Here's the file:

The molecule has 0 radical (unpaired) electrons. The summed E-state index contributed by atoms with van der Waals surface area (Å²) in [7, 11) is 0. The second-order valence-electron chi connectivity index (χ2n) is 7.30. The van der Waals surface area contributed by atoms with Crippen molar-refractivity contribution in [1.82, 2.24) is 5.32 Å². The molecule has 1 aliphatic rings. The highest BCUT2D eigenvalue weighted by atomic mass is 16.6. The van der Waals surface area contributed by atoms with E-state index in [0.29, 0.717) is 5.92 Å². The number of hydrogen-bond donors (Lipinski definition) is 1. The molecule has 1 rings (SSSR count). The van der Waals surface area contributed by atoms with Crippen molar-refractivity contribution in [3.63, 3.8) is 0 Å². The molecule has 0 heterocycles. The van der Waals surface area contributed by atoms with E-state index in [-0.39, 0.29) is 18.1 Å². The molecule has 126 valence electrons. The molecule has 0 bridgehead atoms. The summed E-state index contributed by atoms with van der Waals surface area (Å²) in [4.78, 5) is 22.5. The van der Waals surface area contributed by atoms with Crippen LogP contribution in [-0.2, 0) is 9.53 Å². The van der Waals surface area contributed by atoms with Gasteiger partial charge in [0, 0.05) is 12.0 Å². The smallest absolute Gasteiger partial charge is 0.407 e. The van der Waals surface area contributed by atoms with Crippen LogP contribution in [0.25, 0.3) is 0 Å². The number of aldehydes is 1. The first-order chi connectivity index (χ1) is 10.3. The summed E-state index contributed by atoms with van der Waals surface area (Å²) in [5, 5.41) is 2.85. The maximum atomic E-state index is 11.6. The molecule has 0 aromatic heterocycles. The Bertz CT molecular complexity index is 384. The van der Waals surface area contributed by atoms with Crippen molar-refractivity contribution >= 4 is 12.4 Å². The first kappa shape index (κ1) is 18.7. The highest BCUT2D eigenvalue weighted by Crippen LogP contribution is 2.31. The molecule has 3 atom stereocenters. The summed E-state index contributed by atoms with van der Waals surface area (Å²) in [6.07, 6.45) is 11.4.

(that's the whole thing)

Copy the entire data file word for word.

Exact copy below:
The molecule has 0 radical (unpaired) electrons. The summed E-state index contributed by atoms with van der Waals surface area (Å²) in [7, 11) is 0. The second-order valence-electron chi connectivity index (χ2n) is 7.30. The van der Waals surface area contributed by atoms with Crippen molar-refractivity contribution in [1.82, 2.24) is 5.32 Å². The molecule has 1 aliphatic rings. The highest BCUT2D eigenvalue weighted by atomic mass is 16.6. The van der Waals surface area contributed by atoms with E-state index in [0.29, 0.717) is 5.92 Å². The number of hydrogen-bond donors (Lipinski definition) is 1. The molecule has 1 rings (SSSR count). The van der Waals surface area contributed by atoms with Crippen molar-refractivity contribution in [3.63, 3.8) is 0 Å². The molecule has 0 heterocycles. The van der Waals surface area contributed by atoms with E-state index in [-0.39, 0.29) is 18.1 Å². The molecule has 126 valence electrons. The molecule has 0 bridgehead atoms. The summed E-state index contributed by atoms with van der Waals surface area (Å²) in [4.78, 5) is 22.5. The van der Waals surface area contributed by atoms with Crippen LogP contribution in [-0.2, 0) is 9.53 Å². The van der Waals surface area contributed by atoms with Gasteiger partial charge in [0, 0.05) is 12.0 Å². The smallest absolute Gasteiger partial charge is 0.407 e. The van der Waals surface area contributed by atoms with Crippen LogP contribution in [0.25, 0.3) is 0 Å². The number of aldehydes is 1. The first-order chi connectivity index (χ1) is 10.3. The summed E-state index contributed by atoms with van der Waals surface area (Å²) in [5, 5.41) is 2.85. The maximum atomic E-state index is 11.6. The molecule has 0 aromatic heterocycles. The Bertz CT molecular complexity index is 384. The van der Waals surface area contributed by atoms with Crippen molar-refractivity contribution >= 4 is 12.4 Å². The first kappa shape index (κ1) is 18.7. The highest BCUT2D eigenvalue weighted by Crippen LogP contribution is 2.31. The molecule has 3 atom stereocenters. The summed E-state index contributed by atoms with van der Waals surface area (Å²) in [6.07, 6.45) is 11.4.